Canadian Producers Predicting Price Jumps
Canadian producers expect their natural gas prices to rise by as
much as 60% when the next heating season catches up with effects of
the 1998-99 drilling slump.
At Poco Petroleums Ltd., a top ten Canadian producer, Marketing
Vice President Bob Weiss says he would not be surprised to see a
jump into the range of C$4 (US$2.65) from this spring's C$2.50
(US$1.65). He also says he hopes the increase is not so dramatic,
because any such surge is bound to drive away prospective long-term
buyers, led by gas-fired power projects.
Variations on that theme have also been repeatedly sounded by
other top ten Canadian producers such as Anderson Exploration and
Alberta Energy. Poco only states the outlook more graphically
because it is the most bearish on gas supplies.
"The day of reckoning is coming," Weiss is telling all comers,
from financial analysts to journalists attending sessions on
prospects for Canadian gas. Poco reckons Canadian pipelines are
running with about 1 Bcf/d in capacity to spare because producers
have been unable to keep up with expansions. The firm suggests
there is an element of illusion to Canadian drilling figures, which
record more than 1,500 wells drilled in first-quarter 1999 or about
the same number as a year earlier. Many of the wells are thought to
be re-entries of old sites to pick up temporary supplies of
short-lived reserves for the lowest possible cost.
At the same time, the Canadians believe production in the United
States is falling off by two to three bcf daily as a result of
disappointments in the Gulf of Mexico and the general deterioration
of drilling due to the past year of poor oil prices. Just how much
production capacity is being lost in the U.S. will become readily
apparent in November, predicted Poco President Craig Stewart. His
organization sees highly-touted deep drilling in the Gulf of Mexico
as a disappointment because much of the gas involved is associated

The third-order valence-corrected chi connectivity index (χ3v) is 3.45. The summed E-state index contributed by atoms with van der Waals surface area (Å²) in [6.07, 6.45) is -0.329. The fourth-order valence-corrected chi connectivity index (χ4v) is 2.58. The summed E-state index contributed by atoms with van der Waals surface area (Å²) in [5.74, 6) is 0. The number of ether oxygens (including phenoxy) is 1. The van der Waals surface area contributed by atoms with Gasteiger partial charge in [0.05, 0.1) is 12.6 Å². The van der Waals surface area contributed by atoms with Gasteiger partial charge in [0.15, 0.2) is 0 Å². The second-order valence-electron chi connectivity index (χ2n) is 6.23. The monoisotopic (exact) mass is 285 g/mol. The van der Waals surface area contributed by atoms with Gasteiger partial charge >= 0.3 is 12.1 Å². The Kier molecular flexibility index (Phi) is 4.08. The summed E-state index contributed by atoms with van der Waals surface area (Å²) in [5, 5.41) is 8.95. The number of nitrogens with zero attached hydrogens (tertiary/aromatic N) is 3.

with oil, which hurts its economics, and it is less abundant than
many believed in any case. He acknowledged he has been saying much
the same thing about U.S. supplies for more than two years, but
added that his reception by the analyst and economist community has
become considerably more accepting in recent months.
Alberta Energy, while less ready to debate U.S. gas performance,
is predicting similar results. From the Canadian perspective, there
will be "a very strong continental gas market." The company is
continuing an aggressive drilling program aimed at achieving 900
MMcf/d this year and 1 Bcf/d in 2000.
Alberta Energy president Gwyn Morgan told the company's annual
meeting that "historic market changes" are at hand, "as new gas
export pipelines give Canadian producers unrestricted access to
U.S. markets." Counting 1998-99 expansions by the TransCanada and
Foothills-Northern Border systems plus the Alliance Pipeline
Project, now under construction, about 2.5 Bcf/d will be added to
Canadian export capacity by the fall of 2000.
Only time will tell how much of the new capacity will go unused,
and for how long, but that is being described as the pipelines'
problem except to the extent that shippers wind up paying for space
they cannot fill. Morgan said the bottom line is, "Canadian gas
producers no longer have to worry about 'trapped gas' in Alberta.
The change, to where Canadian natural gas is no longer sold below
its international value, represents a transition that I've awaited
for 30 years."
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